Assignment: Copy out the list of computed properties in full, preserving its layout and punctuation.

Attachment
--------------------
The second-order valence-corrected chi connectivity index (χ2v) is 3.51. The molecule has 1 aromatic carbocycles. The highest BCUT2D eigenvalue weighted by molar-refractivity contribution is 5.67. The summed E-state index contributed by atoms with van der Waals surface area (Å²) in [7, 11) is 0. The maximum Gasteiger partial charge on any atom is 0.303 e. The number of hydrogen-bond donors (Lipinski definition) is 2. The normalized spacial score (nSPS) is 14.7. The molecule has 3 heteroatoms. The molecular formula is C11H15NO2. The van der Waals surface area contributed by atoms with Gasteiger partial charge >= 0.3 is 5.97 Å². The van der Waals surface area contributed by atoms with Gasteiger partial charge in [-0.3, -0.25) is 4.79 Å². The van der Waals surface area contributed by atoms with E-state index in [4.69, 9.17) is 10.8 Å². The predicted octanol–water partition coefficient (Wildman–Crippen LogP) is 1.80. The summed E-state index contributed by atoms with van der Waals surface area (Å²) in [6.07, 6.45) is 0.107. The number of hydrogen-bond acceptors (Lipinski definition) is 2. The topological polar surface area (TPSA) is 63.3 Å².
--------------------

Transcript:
The second-order valence-corrected chi connectivity index (χ2v) is 3.51. The molecule has 1 aromatic carbocycles. The highest BCUT2D eigenvalue weighted by molar-refractivity contribution is 5.67. The summed E-state index contributed by atoms with van der Waals surface area (Å²) in [7, 11) is 0. The maximum Gasteiger partial charge on any atom is 0.303 e. The number of hydrogen-bond donors (Lipinski definition) is 2. The normalized spacial score (nSPS) is 14.7. The molecule has 3 heteroatoms. The molecular formula is C11H15NO2. The van der Waals surface area contributed by atoms with Gasteiger partial charge >= 0.3 is 5.97 Å². The van der Waals surface area contributed by atoms with Gasteiger partial charge in [-0.3, -0.25) is 4.79 Å². The van der Waals surface area contributed by atoms with E-state index in [4.69, 9.17) is 10.8 Å². The predicted octanol–water partition coefficient (Wildman–Crippen LogP) is 1.80. The summed E-state index contributed by atoms with van der Waals surface area (Å²) in [6.07, 6.45) is 0.107. The number of hydrogen-bond acceptors (Lipinski definition) is 2. The topological polar surface area (TPSA) is 63.3 Å².